“Chaos” is how Harrisburg police officer Daniel Peiper described the moment of impact while on the stand in a Dauphin County courtroom.
The trial of Christopher Slaughter, who's accused of injuring Peiper and an innocent bystander last spring, began Monday.
“What are you talking about?” yelled Christopher Slaughter, 31, to his defense attorney, Jay Whittle, before the trial began. Slaughter became irate with his attorney one other time inside the courtroom before jury selection began.
Following the afternoon break and just before opening remarks, Slaughter pleaded to Judge Todd Hoover for a continuance, claiming his defense attorney is incompetent. Hoover advised against that motion and ultimately denied Slaughter's request.
Saturday, April 20, 2013 was a “gorgeous day,” according to Selena Martin, 49. The prosecution's first witness, Martin said her life changed forever that day.
Martin testified she was cleaning her sidewalk because it was “cleanup day” in the city. According to abc27 records, it was former Mayor Linda Thompson's Harrisburg Citywide Cleanup, which was taking part in various neighborhoods throughout the city.
Prosecutors said officers were told to look out for a blue Lincoln SUV, which was spotted along N. 6th Street. They said two officers witnessed the driver make a U-turn in the street without using a turn signal.
Prosecutors said the officers then pulled over Slaughter, and as one officer radioed in the call, the other officer took “five steps towards Slaughter's vehicle” before he took off.
They said Slaughter, who was facing north, turned right and another right onto Jefferson Street. Prosecutors said Slaughter blew through 10 stop signs and nearly struck a woman and child as he weaved in and out of traffic.
They said he turned right onto Forrest Street and never used brakes as he barreled through the intersection of Forrest and N. 6th Street, striking Peiper's police SUV with his K9 “Thor” inside.
The crash forced the SUV to flip onto Martin.
Slaughter was arrested on the spot.
Jaws of life were needed to cut Peiper out of his vehicle. Prosecutors said another officer allowed Martin to step on his head so she could shimmy her way out from underneath the vehicle.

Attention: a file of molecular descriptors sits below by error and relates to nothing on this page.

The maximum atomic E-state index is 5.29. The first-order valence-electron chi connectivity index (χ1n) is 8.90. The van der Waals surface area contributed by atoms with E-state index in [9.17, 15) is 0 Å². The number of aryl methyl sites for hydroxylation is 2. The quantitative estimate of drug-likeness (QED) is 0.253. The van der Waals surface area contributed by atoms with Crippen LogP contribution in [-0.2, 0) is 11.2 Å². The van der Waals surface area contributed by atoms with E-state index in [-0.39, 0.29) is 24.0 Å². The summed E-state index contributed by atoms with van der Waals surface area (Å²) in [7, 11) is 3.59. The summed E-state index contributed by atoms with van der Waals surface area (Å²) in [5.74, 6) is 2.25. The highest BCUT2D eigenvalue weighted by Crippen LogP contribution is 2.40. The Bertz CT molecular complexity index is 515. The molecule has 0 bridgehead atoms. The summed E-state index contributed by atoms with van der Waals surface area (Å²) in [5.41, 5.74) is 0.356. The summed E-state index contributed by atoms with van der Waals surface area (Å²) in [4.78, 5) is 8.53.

Martin testified she had a crushed pelvis, broken bones, collapsed lungs, among a myriad of other injuries and surgeries she endured over several months. After she awoke from a coma after many months, Martin said she battled severe hallucinations.
"It was a nightmare,” she said. “I seen dead people in the ceilings. I seen people. I thought police was trying to kill me."
Martin said the lasting injuries include chronic pain. She told a jury of eight women and four men she cannot wash her hair, walk, sit or even stand without being in agony.
“Everything is a battle,” said Martin. “Just going to the corner store is a battle."
Peiper also took the stand and detailed his injuries which included collapsed lungs, crushed pelvis, loss of a kidney, several broken bones, and a cracked skull. Peiper showed the jury a scar which spans from his hairline to the back of his head.
He also said he lives in constant pain following his injuries.
Prosecutors used this as evidence against Slaughter, on trial for charges of reckless endangerment, possession of cocaine, eluding police and aggravated assault.
Whittle told the jury they must strike the charge of aggravated assault from the list because it does not apply in this case. Whittle said his client did not intend for harm, but the crash was due to an “unfortunate fate.”
Slaughter's ex-wife, LaToya Slaughter, was present and defended that argument.
"I could say he's innocent on a lot of behalves,” she said, “regardless of what the cops saying or what witnesses are saying, but I'm just going to leave it up to that. I'm just going to play. It's all politics."
Prosecutors played phone conversations recorded while Slaughter was held at Dauphin County Prison. The conversations happened during April and May of 2013. Slaughter was recorded saying “I almost killed two cops.” Slaughter downplayed the seriousness of injuries and events in another conversation played by prosecutors.
The trial ended Monday afternoon after two testimonies. It will resume Tuesday morning and the jury is expected to begin deliberations at the end of the day.
Martin said it was an emotional day in court seeing the man she believes is responsible for her pain.
"I feel disgusted,” she said, “because doing a little jail time is nothing compared to taking somebody's life. He could've taken my life."
Tuesday, September 16 2014 11:03 PM EDT2014-09-17 03:03:04 GMT
By MICHAEL RUBINKAM Associated Press The killer had a grudge against the Pennsylvania State Police, regularly visited a local shooting range to keep his skills sharp, and picked just the right...More >>
Hundreds of law enforcement officers fanned out across the dense northeastern Pennsylvania woods Tuesday in the hunt for a heavily armed survivalist suspected of ambushing two troopers as part of a deadly vendetta against...More >>
Monday, September 15 2014 5:42 PM EDT2014-09-15 21:42:32 GMT
By MICHAEL RUBINKAM Associated Press A funeral will be held Thursday for a Pennsylvania State Police trooper who was killed in an ambush outside his barracks.More >>
By MICHAEL RUBINKAM Associated Press The gunman who ambushed two Pennsylvania State Police troopers outside their barracks, killing one, used a rifle and might have had formal firearms training through...More >>